What is CWET?
Colorado was one of 20 states selected to receive funding through the Statewide Wood Energy Team (SWET) Cooperative Agreements developed by the Wood Education and Resource Center with the US Forest Service. Funds from these SWET agreements are to be used to:
- Promote commercially proven wood energy systems
- Expand markets that convert woody biomass into energy
- Develop a systematic approach to installing wood energy systems
- Support the development of statewide wood energy teams
Recommendations to Improve Effectiveness of Statewide Wood Energy Teams
Actions taken by Colorado Wood Energy Team to support the above goals include:
- Identify communities and facilities as good candidates for wood energy and solicit for dedicated assistance and support in developing wood energy systems
- Develop a new “biomass-ready” facility design tool for public and private facilities to “design-in” for a biomass-energy system in the near-term future
- Enhance public support and community acceptance of biomass energy projects
- Lead a Wood-to-Energy Short Course open to professional foresters and natural resource managers, facility engineers and technology providers, renewable energy advocates, state policy makers, members of the economic development community, and private forest landowners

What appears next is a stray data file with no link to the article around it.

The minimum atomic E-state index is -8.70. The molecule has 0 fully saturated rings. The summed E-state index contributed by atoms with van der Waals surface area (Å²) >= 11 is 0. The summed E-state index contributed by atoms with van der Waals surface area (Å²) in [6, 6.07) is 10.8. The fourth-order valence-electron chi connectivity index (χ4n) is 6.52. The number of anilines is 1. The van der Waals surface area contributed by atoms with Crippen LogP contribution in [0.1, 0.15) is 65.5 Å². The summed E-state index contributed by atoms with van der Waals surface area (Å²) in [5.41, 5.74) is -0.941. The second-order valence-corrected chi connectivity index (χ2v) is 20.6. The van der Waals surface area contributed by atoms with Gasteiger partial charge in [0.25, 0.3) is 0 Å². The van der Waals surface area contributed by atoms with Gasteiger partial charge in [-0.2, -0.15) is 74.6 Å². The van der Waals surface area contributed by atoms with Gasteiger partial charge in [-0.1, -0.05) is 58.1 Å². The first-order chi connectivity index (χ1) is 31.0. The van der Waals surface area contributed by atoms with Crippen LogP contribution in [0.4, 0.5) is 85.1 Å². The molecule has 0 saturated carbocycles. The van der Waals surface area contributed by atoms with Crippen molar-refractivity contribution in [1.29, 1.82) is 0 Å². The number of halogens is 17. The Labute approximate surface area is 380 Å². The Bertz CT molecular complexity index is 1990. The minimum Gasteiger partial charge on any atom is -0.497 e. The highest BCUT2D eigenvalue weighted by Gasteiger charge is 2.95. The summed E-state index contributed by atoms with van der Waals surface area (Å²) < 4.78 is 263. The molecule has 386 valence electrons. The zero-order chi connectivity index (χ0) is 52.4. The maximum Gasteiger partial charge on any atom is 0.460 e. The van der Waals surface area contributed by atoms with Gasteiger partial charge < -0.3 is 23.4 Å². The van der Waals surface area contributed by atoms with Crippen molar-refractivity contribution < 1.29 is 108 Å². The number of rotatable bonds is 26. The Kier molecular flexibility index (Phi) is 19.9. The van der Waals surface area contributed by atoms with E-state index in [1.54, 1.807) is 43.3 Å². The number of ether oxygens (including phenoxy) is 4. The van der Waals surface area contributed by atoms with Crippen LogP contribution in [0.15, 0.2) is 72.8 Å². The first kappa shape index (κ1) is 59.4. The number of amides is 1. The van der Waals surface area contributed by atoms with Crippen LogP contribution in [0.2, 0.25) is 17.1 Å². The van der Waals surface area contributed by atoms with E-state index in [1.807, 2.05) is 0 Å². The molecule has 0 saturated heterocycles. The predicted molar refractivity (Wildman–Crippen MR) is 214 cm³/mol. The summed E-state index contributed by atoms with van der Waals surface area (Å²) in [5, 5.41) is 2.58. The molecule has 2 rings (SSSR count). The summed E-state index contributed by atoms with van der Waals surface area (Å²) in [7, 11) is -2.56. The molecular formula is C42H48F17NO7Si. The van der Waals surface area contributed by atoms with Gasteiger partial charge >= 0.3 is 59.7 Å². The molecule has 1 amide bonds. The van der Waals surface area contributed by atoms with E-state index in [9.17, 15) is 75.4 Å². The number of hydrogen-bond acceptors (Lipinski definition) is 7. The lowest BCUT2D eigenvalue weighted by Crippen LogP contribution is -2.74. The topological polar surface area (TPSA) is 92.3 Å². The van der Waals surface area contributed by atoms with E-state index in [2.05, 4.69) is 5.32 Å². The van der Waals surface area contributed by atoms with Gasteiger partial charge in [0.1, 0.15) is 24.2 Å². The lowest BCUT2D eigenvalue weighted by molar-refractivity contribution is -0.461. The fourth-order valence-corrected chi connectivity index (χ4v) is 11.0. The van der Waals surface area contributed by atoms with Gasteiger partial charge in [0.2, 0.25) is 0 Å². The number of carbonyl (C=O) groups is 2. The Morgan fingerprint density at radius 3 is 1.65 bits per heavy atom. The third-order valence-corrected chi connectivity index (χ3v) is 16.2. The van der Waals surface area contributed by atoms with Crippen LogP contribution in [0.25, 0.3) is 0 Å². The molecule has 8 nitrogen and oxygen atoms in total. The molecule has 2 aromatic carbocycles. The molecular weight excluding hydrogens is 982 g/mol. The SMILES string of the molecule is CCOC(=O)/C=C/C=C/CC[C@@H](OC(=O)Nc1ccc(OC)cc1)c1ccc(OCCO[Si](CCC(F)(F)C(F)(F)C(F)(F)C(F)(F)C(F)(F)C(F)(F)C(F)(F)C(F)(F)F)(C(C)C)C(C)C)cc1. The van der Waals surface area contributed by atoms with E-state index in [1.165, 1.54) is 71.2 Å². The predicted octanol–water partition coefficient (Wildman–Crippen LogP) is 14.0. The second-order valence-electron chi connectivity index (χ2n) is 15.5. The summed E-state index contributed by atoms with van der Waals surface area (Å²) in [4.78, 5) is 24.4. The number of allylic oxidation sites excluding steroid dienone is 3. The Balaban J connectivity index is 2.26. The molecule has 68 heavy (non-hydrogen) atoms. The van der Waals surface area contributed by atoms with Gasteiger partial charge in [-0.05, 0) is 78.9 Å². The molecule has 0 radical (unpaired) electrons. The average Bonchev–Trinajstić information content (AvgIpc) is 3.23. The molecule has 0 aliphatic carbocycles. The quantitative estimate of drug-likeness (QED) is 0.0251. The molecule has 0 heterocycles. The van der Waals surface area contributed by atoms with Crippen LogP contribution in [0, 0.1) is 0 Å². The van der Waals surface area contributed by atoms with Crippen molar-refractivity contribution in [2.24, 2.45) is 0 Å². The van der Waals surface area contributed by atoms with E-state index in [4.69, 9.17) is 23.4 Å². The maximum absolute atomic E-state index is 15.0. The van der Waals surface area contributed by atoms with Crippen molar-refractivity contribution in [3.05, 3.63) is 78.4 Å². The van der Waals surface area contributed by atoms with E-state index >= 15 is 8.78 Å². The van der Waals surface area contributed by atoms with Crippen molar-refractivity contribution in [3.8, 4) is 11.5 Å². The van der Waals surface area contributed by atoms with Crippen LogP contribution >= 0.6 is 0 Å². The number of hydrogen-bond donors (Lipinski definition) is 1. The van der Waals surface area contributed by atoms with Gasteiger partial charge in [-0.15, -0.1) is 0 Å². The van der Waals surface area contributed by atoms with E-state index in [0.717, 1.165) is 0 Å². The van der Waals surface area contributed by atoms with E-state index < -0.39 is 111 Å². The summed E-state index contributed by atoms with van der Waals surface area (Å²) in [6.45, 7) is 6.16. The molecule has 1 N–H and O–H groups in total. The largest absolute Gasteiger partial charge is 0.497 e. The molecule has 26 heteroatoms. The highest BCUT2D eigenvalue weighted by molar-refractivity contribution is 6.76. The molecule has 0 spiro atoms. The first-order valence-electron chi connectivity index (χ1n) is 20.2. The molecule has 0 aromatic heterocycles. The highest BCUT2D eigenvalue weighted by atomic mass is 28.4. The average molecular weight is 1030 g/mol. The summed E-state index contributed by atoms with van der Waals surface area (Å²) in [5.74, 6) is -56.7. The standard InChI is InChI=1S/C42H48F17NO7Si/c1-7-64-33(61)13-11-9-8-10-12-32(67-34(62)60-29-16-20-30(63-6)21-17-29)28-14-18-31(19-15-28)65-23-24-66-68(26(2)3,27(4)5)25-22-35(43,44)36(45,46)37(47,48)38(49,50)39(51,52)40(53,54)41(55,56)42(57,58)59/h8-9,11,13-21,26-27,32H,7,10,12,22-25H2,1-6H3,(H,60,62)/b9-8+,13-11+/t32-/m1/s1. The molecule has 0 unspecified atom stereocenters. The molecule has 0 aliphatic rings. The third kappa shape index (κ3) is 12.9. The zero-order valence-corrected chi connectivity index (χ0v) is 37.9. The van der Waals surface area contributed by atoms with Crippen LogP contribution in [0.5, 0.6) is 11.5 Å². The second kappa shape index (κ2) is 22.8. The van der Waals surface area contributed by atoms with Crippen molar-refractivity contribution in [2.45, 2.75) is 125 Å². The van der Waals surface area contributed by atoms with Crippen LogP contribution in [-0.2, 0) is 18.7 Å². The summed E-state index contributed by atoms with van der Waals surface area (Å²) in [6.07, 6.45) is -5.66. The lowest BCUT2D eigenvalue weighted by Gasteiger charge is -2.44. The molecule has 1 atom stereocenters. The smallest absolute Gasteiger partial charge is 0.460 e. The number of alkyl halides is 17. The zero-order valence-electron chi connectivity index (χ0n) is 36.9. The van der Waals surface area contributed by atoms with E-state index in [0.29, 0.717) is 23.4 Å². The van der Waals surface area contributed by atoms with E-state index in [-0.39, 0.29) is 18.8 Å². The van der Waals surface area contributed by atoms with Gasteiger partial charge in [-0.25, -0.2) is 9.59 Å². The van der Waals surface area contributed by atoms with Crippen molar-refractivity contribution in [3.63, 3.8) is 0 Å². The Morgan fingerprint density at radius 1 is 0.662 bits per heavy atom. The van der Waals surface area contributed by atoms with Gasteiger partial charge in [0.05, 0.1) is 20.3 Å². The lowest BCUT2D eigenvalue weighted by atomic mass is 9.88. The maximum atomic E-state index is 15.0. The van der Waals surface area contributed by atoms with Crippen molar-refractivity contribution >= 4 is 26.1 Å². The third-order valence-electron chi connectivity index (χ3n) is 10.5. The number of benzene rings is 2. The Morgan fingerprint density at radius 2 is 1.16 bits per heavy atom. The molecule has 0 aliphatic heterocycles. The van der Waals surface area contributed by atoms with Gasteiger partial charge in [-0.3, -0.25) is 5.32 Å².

Importance of Project
Colorado is experiencing significant increases in wildfires and local, state, and federal expenditures for hazardous fuels reduction across all land ownership have correspondingly increased. These state and locally funded fuels treatments represent a significant contribution to feedstock supply for new wood energy facilities.
Currently, Colorado has almost a dozen wood energy systems in place. However, our wood energy sector relies heavily on public investment, lacks redundancy and resiliency, and private sector investment risk is high. Moreover, technology and vendor selection is critical. A single change to the feedstock supply infrastructure (a supply processor or contractor going out of business etc.), competition from lower cost energy sources and providers, or community and political support, can and has significant impact the sustainability of some of Colorado’s past wood energy projects and the establishment of new wood-energy facilities. While successes in wood energy have been achieved, Colorado lacks a more formalized process for wood-energy candidate identification, and location, promotion, and reporting. The CWET team has been formulated to address this need.
CWET believes the best predictor for new wood energy systems is in communities with current wood energy systems. Established performance history, in place feedstock supply and processing infrastructure, and community acceptance make these communities a CWET priority for further project solicitation, selection, and CWET assistance and support. After looking at communities with existing wood-energy facilities, additional candidate facilities and communities will be identified by spatially representing current feedstock supplies, wood energy producers and processors, wood products infrastructure, and community wildfire threats.